The National Retail Federation (NRF) lowered its retail sales forecast for 2014 because of slow growth recorded during the first half of the year, but predicts sales growth will accelerate over the next five months.
In January, NRF forecast that retail sales would grow 4.1% in 2014 compared to 2013, but last week’s revision lowers that forecast to 3.6%.
NRF calculated that retail sales excluding autos grew 2.9% during the first half of the year and are expected to grow at least 3.9% during the second half.
“No retailer was immune to the doldrums witnessed during the first quarter, and as a result, the year’s growth trajectory was impacted,” NRF president and CEO Matthew Shay said. “That said, there is plenty of evidence that the second half of the year will be better for the industry as consumers begin to feel more optimistic about their spending decisions,” he said, adding, “And though we maintain realistic expectations of retail sales growth in 2014, we are optimistic that the chances for a stronger economy still exist.”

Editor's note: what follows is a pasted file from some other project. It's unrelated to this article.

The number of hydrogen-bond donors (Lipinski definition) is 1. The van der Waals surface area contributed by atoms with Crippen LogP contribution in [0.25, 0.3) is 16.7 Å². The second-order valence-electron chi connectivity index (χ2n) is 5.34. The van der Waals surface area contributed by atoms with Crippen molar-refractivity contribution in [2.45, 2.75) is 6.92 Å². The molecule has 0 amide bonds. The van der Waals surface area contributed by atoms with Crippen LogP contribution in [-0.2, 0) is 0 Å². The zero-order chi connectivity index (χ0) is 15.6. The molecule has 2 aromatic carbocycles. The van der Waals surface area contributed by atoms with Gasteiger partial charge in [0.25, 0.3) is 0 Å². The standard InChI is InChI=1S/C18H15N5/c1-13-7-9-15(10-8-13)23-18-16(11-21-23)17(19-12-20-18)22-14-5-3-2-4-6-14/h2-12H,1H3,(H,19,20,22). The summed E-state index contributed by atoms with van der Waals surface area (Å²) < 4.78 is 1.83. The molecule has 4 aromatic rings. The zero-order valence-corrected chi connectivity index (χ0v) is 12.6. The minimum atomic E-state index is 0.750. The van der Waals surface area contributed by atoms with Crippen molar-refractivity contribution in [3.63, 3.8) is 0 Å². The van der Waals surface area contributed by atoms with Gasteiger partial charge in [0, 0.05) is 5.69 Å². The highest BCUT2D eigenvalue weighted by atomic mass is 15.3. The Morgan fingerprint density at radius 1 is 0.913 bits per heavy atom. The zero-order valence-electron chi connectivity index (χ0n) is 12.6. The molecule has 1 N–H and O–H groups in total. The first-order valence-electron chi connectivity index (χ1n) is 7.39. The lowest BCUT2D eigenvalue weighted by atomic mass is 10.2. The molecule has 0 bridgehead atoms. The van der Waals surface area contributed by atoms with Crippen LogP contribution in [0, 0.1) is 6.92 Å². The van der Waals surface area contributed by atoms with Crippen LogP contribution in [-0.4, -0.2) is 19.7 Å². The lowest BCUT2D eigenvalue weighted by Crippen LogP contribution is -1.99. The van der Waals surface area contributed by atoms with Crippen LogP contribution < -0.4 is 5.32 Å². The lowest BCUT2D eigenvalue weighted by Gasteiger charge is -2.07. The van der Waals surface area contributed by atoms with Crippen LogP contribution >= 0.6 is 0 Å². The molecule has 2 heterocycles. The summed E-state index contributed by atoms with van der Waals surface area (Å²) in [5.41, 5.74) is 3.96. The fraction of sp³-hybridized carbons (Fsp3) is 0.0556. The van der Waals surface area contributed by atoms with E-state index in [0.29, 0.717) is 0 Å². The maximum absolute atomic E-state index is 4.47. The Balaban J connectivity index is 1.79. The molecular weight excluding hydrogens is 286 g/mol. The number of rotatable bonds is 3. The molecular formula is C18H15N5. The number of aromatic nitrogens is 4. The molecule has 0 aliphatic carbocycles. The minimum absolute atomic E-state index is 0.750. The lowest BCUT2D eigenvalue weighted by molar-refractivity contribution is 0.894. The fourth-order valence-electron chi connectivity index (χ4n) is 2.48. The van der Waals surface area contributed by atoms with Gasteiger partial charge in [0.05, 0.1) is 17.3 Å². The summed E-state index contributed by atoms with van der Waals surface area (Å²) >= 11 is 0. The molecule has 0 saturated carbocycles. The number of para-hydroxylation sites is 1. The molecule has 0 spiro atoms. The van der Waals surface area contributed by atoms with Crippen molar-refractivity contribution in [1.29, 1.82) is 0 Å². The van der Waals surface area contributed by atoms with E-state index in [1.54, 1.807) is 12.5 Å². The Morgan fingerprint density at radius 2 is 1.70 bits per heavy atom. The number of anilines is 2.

NRF chief economist Jack Kleinhenz said, “The severe weather and other factors we experienced earlier this year have taken their toll on retail, but most of those problems are behind us.” He added, “A second look at our forecast shifted our expectations slightly, but it’s important to note that the outlook is positive. Sales are growing and we expect them to continue at a moderate pace.”
In this month’s members-only Monthly Economic Review, Kleinhenz noted, “…One of the worst winters in recent memory kept shoppers home during the first quarter, and weak numbers for real estate, inventories and exports continued to hamper the economy through the second quarter. However, employment has grown at its strongest pace since 2005, business and consumer confidence have edged higher, manufacturing activity has expanded and inflation pressures remain tame, improving expectations for the second and third quarters.”